Writing emails that people read: Free eBook download

Asking for recommendations:

  • Could you put in a good word for me?
  • Could you let others know about this experience?
  • Could you pass this on to others?
  • Would you mind sharing your experience?
  • Would you add me to your contact list?

Giving recommendations:

  • I highly recommend using this product / service.
  • This person is highly trained / very skilled / very professional.
  • We found the information presented very useful.
  • I only have positive things to say about this product / this person / this service.
  • I would be happy to give you their contact information.
  • Please mention my name when you contact them.

Here are some examples:

Employee / colleague asking for a reference:

I am writing to you since we have worked on many projects together. You always seem very pleased with my ideas and the way that I deal with problems that come up, so I would like to ask you to share this information with a potential new supervisor. As you know, I am applying for a position in the [name] department and I need a recommendation from someone who has worked with me. Would you put in a good word for me?

Response to the request:

You are right, I am very satisfied with the work that you have done in the past. I’d be happy to act as a reference for you since I think that the [name] department would also benefit from your skills. If they contact me, I’ll definitely pass your name on as a potential candidate.

Possible reference statement:

I would be happy to recommend [name] for the position you are trying to fill. [He / she] is very highly qualified and has always successfully dealt with the topics we have worked on together in the past. I only have positive things to say about [him/ her]. Please mention my name to them if you decide to shortlist them for an interview.

Try it and tell us about it

Now that you have some ideas about how to ask for and give recommendations, why not try it out by asking a colleague for feedback on a presentation or a project you have recently completed?

Maybe you can do someone a favour by recommending them to others. Or perhaps you want to let us know what you think of the information presented in our blog? Please feel free to use our comments box below.

 

 

Doing Business Internationally: What JFK Can Teach Us

June 26th marks the 50th anniversary of American President John F. Kennedy’s ‘Ich bin ein Berliner’ speech in West Berlin.  Kennedy’s historically significant address came after the Soviet backed East Berlin had erected a wall to prevent ease of movement.  Although delivered on a German platform the speech was intended for the world’s stage.  So why are we still talking about this speech?  And better yet, what can this speech teach us about doing international business in a global company?

Kennedy successfully draws in his audience and creates connection with the West Berliners by uttering a few words in German.  Kennedy connected with his listeners by delivering a simple yet passionate message.  With his distinctive Bostonian accent, he is able to relate to the crowd by employing the language of his host country.  Although some believe his declarative is really a cry about his similarity to jelly donuts, he left the podium with cheering crowds.  Hence Kennedy provides an excellent model of what the visitor in a foreign country should thoughtfully replicate.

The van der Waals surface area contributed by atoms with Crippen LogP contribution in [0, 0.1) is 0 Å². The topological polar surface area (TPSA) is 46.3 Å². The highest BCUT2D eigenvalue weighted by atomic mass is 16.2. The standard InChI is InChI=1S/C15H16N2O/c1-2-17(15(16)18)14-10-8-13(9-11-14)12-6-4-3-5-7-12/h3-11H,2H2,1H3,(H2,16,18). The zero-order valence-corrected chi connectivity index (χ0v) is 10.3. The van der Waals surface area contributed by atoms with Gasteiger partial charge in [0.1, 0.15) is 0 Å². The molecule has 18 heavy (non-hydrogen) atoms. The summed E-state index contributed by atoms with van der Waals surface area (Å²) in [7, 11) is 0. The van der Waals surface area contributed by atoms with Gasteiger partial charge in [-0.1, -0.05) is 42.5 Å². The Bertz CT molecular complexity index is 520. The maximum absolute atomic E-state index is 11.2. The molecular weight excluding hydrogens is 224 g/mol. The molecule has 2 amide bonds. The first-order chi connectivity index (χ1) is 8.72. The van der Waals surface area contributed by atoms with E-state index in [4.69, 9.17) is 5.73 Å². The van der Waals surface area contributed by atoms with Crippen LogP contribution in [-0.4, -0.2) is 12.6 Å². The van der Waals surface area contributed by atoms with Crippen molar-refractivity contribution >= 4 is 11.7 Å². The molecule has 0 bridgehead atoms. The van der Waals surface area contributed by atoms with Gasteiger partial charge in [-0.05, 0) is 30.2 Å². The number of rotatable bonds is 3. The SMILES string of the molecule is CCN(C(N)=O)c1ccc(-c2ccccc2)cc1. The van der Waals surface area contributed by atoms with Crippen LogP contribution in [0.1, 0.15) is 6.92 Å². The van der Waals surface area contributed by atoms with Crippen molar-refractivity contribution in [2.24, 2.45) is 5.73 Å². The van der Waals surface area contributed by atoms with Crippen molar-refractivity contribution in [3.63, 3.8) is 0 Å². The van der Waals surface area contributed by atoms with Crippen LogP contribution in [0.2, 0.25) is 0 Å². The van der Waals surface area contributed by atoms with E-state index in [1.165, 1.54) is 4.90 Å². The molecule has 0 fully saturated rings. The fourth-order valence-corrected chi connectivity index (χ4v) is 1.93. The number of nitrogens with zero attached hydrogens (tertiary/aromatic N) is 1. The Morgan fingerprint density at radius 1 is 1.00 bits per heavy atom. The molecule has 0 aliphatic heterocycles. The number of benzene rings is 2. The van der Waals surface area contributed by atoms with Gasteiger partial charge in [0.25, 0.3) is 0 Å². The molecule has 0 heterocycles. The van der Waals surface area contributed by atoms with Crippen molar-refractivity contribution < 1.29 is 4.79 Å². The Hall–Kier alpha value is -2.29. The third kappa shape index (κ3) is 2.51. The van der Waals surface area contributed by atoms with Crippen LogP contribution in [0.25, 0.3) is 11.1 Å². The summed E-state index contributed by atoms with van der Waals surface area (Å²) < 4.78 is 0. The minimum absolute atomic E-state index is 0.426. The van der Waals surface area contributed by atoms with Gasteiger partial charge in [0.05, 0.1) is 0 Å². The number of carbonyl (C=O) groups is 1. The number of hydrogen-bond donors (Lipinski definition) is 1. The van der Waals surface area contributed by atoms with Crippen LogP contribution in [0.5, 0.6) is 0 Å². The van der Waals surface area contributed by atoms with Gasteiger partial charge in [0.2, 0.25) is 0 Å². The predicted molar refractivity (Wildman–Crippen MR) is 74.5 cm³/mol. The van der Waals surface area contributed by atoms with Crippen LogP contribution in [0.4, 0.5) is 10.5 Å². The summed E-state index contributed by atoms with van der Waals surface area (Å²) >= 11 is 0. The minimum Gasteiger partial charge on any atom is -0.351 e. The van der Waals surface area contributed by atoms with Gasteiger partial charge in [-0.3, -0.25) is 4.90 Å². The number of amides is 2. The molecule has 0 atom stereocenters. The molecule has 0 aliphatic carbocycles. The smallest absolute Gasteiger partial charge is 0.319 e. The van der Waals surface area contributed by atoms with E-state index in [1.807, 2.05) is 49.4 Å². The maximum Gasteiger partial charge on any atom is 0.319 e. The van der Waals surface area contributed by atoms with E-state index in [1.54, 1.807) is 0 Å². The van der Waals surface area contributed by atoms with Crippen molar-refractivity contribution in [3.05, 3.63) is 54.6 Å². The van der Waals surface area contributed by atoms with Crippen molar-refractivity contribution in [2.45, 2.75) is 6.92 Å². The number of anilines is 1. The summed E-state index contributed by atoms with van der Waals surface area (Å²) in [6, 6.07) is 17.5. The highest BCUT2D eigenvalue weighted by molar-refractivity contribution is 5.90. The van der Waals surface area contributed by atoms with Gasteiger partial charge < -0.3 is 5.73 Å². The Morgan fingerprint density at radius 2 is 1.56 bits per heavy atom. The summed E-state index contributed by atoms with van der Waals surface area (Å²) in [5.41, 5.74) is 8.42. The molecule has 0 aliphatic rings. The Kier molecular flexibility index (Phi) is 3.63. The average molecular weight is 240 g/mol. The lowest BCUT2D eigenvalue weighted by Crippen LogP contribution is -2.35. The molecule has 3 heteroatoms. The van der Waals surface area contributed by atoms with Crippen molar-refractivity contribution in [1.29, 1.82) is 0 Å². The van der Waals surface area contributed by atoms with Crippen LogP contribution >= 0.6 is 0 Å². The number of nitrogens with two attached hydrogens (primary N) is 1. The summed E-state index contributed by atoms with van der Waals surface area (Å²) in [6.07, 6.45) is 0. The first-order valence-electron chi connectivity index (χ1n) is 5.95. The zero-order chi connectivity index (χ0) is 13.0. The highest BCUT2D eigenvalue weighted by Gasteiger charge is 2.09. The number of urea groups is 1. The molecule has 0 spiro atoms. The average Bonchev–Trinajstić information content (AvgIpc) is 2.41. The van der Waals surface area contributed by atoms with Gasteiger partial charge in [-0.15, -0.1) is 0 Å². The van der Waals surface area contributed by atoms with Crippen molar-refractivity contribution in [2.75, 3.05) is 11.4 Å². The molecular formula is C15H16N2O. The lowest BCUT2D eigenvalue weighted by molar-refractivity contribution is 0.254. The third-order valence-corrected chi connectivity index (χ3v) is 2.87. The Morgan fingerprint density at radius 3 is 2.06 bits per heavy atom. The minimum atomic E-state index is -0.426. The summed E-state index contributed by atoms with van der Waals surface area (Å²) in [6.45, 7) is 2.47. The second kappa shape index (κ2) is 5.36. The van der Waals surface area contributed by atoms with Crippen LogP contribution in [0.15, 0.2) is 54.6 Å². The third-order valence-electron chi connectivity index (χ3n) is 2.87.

Quick Tips on doing business internationally:

  1. Learn a few words in the language of your host country.  When meeting with global business partners, an attempt at the local language can establish more rapport and trust than people care to realize.  A simple greeting and ‘thank you’ can go a long way.
  2. Know the name of your partner’s nationality.  Yes, you are communicating with colleagues and customers in English. Therefore, you should know that people from Prague are Czech, people from Amsterdam are Dutch and people from Athens are Greek.  And of course, citizens from Berlin are Berliners.
  3. Be aware of the local political, social, economic climate of the place you are visiting.  You might just be in the country for a few days doing business, but your business partner lives there and is impacted and influenced by their local landscape.  However this is not carte blanche to act like an expert and give advice because every language has a word for someone who is a Klugscheißer.

Moreover compelling communication is not about your agenda, your priorities or your end game.  It is about understanding the needs and concerns of your partner, appreciating their point of view and adding value and meaning to the relationship.

So, have you had your jelly donut moment yet?  Let us know, or if you have any other tips on doing business internationally in the comments are below.